Wednesday, August 13, 2008

Does a presidential candidate need to be tech-savvy nowadays?

Since I’ve been writing a lot recently on trivial issues the candidates are judged on, it’s time to shift the focus on John McCain. He’s gotten some press recently on his computer illiteracy, so much so that he’s in danger of being seen as out of touch and a luddite.

McCain’s inability to email not only strikes some as being another knock against his age but also on his ability to adapt to new things. After having a president that is known for being a stick-in-the-mud on a good day, most voters want someone now who is a little more flexible, and a candidate who looks so feeble with using the basics of computing is not only going to turn off the tech-mad young, but those who can’t believe a guy’s been able to survive the past decade without a computer. Even the poorest of Americans, even the ones who can’t afford a computer, let alone WiFi, usually have a MySpace or an email account they can check at the local library.

The number one perennial insult for anyone running for office must be “out of touch”, to prove that the candidate is out of step with Americans. But America is so vast that one person’s outdated is another one’s fashion-forward. McCain might eschew email and still talks of learning about “the Google”, but I bet there are Americans who are charmed by this. I know two people who barely know the basics of computing (one doesn’t even own a PC and just got her first email address three weeks ago--and she is not a senior citizen), and they are both, incidentally, Republicans, and are likely to vote for McCain. The fact that he doesn’t know his way around a computer might be comforting to old fogeys like these two, who can relate, instead of finding that they are talking circles around them like anyone else.

How important is John McCain’s familiarity with modern technology to voters? It’s more important than Obama’s eating or exercise habits, that’s for sure. Most of the coverage has ridiculed McCain, baffling so many people as to how he’s lived the past decade or so without such basic familiarity with email. His daughter has a blog, for crissakes. Imagine trying to explain that to daddy.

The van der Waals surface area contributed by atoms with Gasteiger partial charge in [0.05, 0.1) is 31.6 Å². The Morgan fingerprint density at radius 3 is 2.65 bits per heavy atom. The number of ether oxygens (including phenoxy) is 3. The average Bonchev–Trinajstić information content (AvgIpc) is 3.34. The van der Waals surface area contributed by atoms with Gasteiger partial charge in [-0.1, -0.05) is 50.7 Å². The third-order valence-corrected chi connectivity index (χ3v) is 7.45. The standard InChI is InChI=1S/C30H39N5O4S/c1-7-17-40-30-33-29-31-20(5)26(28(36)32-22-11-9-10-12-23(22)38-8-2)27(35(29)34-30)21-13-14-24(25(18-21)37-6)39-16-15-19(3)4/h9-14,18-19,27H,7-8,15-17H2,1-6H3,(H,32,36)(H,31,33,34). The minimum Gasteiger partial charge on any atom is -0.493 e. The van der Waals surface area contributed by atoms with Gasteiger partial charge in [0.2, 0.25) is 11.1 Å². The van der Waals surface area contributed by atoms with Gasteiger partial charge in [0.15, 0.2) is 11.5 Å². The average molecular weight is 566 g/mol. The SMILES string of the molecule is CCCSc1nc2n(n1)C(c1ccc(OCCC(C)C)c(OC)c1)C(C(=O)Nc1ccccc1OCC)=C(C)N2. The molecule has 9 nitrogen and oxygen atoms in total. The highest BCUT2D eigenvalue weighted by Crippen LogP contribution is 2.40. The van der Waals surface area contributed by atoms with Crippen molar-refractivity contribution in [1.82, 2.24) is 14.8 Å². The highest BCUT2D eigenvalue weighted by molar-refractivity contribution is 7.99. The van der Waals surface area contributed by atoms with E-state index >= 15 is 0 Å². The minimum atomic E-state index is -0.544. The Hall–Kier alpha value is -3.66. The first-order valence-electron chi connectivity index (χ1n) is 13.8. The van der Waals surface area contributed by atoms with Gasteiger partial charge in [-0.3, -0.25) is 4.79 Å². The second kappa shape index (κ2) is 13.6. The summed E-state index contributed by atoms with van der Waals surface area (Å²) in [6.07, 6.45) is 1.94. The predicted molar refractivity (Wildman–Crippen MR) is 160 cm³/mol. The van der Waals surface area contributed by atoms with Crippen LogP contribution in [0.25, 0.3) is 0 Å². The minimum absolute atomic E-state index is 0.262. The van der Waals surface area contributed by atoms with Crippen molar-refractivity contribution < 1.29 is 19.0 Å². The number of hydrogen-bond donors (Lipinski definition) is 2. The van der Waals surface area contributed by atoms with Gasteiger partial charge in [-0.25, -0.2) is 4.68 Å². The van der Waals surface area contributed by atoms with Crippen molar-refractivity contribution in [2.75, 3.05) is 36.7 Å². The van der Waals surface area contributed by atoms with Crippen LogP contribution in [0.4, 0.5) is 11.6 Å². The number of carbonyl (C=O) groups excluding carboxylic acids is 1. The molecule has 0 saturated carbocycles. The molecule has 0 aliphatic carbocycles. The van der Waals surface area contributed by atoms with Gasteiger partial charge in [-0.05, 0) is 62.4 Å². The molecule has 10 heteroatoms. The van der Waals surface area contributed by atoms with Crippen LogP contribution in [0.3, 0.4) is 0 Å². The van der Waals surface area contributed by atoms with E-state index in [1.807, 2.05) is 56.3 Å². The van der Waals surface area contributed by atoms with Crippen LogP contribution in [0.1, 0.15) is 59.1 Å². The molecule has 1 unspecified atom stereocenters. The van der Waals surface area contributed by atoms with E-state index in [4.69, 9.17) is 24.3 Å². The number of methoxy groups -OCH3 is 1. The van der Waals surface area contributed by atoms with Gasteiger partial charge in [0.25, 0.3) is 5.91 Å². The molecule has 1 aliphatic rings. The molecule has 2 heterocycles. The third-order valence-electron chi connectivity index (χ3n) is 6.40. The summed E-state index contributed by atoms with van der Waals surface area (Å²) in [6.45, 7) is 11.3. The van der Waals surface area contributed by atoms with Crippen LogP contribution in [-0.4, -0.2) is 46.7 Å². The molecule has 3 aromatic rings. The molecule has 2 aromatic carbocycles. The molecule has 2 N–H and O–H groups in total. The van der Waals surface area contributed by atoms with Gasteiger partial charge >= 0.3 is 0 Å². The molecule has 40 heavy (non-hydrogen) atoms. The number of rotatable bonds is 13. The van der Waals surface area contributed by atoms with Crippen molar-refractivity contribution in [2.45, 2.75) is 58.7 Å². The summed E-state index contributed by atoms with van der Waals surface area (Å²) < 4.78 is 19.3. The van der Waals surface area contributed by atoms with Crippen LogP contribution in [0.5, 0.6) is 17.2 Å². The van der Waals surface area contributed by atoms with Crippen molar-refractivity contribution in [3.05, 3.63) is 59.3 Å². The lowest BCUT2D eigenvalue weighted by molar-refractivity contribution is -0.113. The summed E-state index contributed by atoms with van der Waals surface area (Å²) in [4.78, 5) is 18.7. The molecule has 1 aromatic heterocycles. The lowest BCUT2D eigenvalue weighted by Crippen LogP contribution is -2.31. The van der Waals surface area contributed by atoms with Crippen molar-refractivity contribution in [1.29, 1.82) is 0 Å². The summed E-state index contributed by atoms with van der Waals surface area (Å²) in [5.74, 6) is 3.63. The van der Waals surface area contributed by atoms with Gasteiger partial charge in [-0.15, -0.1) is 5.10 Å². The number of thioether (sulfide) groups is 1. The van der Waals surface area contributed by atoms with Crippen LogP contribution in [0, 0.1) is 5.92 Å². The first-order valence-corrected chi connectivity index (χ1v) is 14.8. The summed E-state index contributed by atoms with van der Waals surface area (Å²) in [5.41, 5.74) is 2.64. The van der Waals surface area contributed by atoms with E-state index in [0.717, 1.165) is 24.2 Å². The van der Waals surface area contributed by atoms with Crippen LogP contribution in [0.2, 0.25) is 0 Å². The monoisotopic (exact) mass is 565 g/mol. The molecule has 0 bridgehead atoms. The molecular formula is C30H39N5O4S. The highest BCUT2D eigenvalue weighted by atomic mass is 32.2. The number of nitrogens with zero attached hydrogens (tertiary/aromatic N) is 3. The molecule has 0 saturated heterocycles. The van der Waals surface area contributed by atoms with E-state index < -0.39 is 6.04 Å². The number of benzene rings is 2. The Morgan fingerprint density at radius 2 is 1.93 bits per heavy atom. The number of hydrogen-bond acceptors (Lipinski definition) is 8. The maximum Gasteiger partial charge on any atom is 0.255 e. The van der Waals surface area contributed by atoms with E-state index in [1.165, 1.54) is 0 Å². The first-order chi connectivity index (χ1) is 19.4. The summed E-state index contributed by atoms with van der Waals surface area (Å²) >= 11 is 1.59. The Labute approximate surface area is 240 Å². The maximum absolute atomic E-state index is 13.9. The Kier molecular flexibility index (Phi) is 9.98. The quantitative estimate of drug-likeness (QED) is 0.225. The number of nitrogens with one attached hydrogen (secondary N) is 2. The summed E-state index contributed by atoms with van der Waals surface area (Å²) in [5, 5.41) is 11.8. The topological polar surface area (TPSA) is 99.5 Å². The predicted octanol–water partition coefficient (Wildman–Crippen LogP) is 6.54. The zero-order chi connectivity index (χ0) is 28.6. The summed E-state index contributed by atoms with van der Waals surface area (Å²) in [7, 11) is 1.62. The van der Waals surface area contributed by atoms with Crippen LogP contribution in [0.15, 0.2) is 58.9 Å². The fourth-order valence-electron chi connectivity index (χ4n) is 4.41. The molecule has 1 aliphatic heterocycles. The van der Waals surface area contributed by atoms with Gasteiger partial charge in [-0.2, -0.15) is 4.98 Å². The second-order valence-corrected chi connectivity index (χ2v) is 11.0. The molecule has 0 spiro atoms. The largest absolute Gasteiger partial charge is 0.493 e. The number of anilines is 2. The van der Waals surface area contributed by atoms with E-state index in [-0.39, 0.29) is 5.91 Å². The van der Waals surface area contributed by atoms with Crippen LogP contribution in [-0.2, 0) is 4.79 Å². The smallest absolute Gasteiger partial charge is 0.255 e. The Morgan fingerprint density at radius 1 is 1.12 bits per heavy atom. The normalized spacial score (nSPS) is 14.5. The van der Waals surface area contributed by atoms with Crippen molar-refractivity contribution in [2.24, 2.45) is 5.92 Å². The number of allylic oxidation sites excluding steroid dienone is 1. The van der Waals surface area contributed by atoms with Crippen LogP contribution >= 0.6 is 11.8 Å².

Anna Quindlen has it right when she says that power is isolating, that web searching and fact-checking are for assistants, not for the boss. But it’s true that I also found it unsettling to hear that he relied on his wife to do all the basic online things. Couldn’t she teach him? It’s pretty easy to create a login name and password, and so much computer prowess is amassed from just clicking around, which of course is something the senator doesn’t have the time for. But it’s amazing that a man with seven kids is just so completely unaware of how so much of modern life is conducted on the computer. My brother and I make fun of my dad a lot because he’s pretty computer illiterate (if the AOL icon bar is not in the same place, he freaks out), but even he knows how to email. Sort of.


petpluto said...

I'm kind of "eh" on this issue, and it is a rare day when I don't agree with Anna Quindlen. I kind of wonder how often presidents really get on "the Google" anyway.

I wonder how important it is that he knows how to navigate technology himself, as opposed to understanding the importance of technology. If John McCain understands that technology is a great resource and innovation in those fields is key, then I don't really know if I'm too bothered by much else regarding this issue. Of course, it isn't like I'm anywhere close to voting for the guy anyway, so it matters less to me than it does to someone who is really deliberating between the two candidates.

John said...

While I do recognize that the lowly task of emailing is typically left to assistants, I would have thought that every major political representative carried some sort of Blackberry-type device so that they could stay informed of the latest developments at all times. Is it really an efficient use of taxpayer money to pay someone to read and write John McCain's personal emails for him? Even CEOs with teams of assistants can and frequently do send their own emails. If, for example, the CEO of a massive trans-national company like Wal-Mart or GE can find the time to use a computer and send an email, senators should be able to as well.

petpluto said...

Well, that's kind of what I mean. I assume -perhaps wrongly- that presidents especially have aids that will inform them of things like Russia invading Georgia; unlike the rest of us who have to have Blackberries and iPhones with NY Times alerts, they've got people who are theoretically MORE on top of the events of the world.

The guy should learn how to use e-mail, but I pretty much file this under as much of a nonissue as Obama's eating habits. A quirk, but one that can be easily worked around if he is the best man for the job. I just don't think he is empirically the best man for the job anyway.

Note that much of my information comes from "The West Wing", but it seems to me that the president rarely gets e-mails straight to him anyway. After all, President Bartlet had Mrs. Landingham and Charlie for that sort of thing.

mikhailbakunin said...

I stopped reading after "Does a presidential candidate need to be tech-savvy nowadays?"

YES! Of course! This is the friggin' 21st Century!

How can the leader of the free world NOT know how to use a web browser?